Impact of Liberal Ideology

Compared with other industrialized nations, the political ethos of the United States emphasizes the importance of the individual rather than the collectivity (see Gosta Esping-Andersen). U.S. political ideas, institutions, and behavior uniquely reflect a virtually unanimous acceptance of the tenets of seventeenth-century English political philosopher John Locke, whose liberal philosophy was in harmony with the laissez-faire economics subsequently propounded by Adam Smith in The Wealth of Nations (2000 [1776]). As Locke propounded in Of Civil Government, Two Treatises (1924 [1690]), the individual should be much more important than the collective, and one of the few important functions of a limited state is to ensure that the wealth that individuals accumulate through the free market is protected. The framers of the U.S. constitution, strongly influenced by the atomistic individualism of Locke's philosophy and his views on the sanctity of private property, took pains to limit the power of government. The constitutional rights they established for American citizens are largely protections for the individual and his property from governmental actions.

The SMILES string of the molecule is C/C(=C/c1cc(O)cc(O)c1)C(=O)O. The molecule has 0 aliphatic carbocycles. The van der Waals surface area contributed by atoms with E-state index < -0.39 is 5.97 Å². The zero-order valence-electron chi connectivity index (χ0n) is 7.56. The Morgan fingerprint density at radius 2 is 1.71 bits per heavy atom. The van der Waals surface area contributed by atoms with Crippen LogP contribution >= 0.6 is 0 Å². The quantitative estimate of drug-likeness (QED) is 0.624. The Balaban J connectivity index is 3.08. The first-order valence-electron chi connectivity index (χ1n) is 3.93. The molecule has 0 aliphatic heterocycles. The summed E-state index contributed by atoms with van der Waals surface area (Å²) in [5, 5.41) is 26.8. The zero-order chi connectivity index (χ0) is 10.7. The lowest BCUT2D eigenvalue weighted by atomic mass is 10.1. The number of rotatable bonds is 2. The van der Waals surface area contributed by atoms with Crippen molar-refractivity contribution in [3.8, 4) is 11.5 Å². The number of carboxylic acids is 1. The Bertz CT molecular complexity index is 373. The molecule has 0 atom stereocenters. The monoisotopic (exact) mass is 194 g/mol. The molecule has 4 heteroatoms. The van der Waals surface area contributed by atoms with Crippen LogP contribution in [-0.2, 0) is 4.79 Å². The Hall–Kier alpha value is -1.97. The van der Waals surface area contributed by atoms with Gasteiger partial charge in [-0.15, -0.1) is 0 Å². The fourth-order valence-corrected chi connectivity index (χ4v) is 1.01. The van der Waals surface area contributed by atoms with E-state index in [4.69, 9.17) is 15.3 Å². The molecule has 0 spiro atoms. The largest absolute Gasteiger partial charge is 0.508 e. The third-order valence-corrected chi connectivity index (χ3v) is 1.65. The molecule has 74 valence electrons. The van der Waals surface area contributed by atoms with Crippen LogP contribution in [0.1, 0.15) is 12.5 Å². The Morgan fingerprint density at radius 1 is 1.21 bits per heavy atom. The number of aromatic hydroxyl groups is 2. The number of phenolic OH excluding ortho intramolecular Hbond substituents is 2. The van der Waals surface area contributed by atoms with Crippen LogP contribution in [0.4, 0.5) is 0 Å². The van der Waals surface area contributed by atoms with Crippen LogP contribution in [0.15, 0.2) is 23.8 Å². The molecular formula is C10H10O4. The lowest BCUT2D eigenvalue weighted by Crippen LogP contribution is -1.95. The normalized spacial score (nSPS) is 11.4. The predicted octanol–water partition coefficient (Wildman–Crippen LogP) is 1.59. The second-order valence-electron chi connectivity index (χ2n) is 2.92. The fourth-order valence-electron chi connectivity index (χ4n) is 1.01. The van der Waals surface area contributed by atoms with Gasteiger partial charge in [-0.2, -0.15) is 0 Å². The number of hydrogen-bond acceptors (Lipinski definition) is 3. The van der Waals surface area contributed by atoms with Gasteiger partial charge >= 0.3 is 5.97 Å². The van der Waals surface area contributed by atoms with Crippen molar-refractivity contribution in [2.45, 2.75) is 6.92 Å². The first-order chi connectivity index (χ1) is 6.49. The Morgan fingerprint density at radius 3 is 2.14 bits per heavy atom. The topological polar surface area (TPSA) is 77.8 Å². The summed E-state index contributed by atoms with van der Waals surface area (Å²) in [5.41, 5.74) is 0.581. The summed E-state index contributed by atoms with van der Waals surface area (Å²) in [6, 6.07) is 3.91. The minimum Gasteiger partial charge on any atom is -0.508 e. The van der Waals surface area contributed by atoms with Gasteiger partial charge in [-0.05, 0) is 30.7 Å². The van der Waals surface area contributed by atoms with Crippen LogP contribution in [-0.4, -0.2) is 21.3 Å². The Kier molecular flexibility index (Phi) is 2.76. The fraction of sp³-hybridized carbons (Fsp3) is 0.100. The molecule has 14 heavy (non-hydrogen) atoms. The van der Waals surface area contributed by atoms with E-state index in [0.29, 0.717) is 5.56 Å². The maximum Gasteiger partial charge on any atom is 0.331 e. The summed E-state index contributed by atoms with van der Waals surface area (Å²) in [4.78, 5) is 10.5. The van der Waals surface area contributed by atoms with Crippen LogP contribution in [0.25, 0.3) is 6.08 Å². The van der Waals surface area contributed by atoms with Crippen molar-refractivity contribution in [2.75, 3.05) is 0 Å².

This ongoing ideological tradition helps to explain an important distinctive feature of the American political system's approach to health policy. Although U.S. governments intervene a great deal in the health arena, on some matters they are more inclined to rely on the individual and the free market than most other industrialized nations.

Unequal distribution of access to healthcare is a prime example of the effects of this approach. Most industrialized nations, for instance, use the power of government to assure health insurance coverage for virtually 100 percent of their citizens. The rate of government-assured health insurance in the United States, however, is only 33 percent, by far the lowest among industrialized nations (Anderson and Poullier), because the expectation is that most financing of personal healthcare is the responsibility of individuals and their employers (some exceptions are discussed below). Consequently, in 2000, 14 percent of Americans, nearly forty million persons, had no health insurance (U.S. Census Bureau). Lack of insurance, of course, limits access to care, and has been documented by researchers such as David W. Baker, Joseph J. Sudano, Jeffrey M. Albert, et al., (2001) as increasing the risk of poor health.

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